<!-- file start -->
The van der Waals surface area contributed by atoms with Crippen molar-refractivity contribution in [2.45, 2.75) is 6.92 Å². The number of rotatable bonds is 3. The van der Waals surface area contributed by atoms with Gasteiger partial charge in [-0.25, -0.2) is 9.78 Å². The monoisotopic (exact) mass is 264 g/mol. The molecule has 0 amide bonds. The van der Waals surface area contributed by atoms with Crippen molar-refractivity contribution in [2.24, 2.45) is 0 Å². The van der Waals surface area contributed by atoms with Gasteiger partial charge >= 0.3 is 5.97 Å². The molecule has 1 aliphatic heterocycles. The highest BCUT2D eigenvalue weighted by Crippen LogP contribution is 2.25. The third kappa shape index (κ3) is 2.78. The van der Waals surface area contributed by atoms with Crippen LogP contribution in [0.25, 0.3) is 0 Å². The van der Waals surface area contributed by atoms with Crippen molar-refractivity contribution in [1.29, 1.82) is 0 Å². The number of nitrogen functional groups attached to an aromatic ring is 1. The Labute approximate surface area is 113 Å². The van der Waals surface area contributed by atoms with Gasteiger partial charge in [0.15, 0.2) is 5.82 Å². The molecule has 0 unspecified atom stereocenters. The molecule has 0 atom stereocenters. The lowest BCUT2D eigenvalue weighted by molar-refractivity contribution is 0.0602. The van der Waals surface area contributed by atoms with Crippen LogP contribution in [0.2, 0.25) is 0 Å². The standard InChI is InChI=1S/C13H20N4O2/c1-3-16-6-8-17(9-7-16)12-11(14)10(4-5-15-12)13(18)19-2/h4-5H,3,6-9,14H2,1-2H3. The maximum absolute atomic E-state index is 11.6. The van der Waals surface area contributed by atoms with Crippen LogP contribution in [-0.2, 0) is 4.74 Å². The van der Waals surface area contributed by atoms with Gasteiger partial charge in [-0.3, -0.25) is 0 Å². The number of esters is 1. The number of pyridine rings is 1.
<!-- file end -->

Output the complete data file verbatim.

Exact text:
The van der Waals surface area contributed by atoms with Crippen molar-refractivity contribution in [2.45, 2.75) is 6.92 Å². The number of rotatable bonds is 3. The van der Waals surface area contributed by atoms with Gasteiger partial charge in [-0.25, -0.2) is 9.78 Å². The monoisotopic (exact) mass is 264 g/mol. The molecule has 0 amide bonds. The van der Waals surface area contributed by atoms with Crippen molar-refractivity contribution in [2.24, 2.45) is 0 Å². The van der Waals surface area contributed by atoms with Gasteiger partial charge >= 0.3 is 5.97 Å². The molecule has 1 aliphatic heterocycles. The highest BCUT2D eigenvalue weighted by Crippen LogP contribution is 2.25. The third kappa shape index (κ3) is 2.78. The van der Waals surface area contributed by atoms with Crippen LogP contribution in [0.25, 0.3) is 0 Å². The van der Waals surface area contributed by atoms with Crippen molar-refractivity contribution in [1.29, 1.82) is 0 Å². The number of nitrogen functional groups attached to an aromatic ring is 1. The Labute approximate surface area is 113 Å². The van der Waals surface area contributed by atoms with Gasteiger partial charge in [0.15, 0.2) is 5.82 Å². The molecule has 0 unspecified atom stereocenters. The molecule has 0 atom stereocenters. The lowest BCUT2D eigenvalue weighted by molar-refractivity contribution is 0.0602. The van der Waals surface area contributed by atoms with Crippen LogP contribution in [0.2, 0.25) is 0 Å². The standard InChI is InChI=1S/C13H20N4O2/c1-3-16-6-8-17(9-7-16)12-11(14)10(4-5-15-12)13(18)19-2/h4-5H,3,6-9,14H2,1-2H3. The maximum absolute atomic E-state index is 11.6. The van der Waals surface area contributed by atoms with Crippen LogP contribution in [-0.2, 0) is 4.74 Å². The van der Waals surface area contributed by atoms with Gasteiger partial charge in [-0.3, -0.25) is 0 Å². The number of esters is 1. The number of pyridine rings is 1.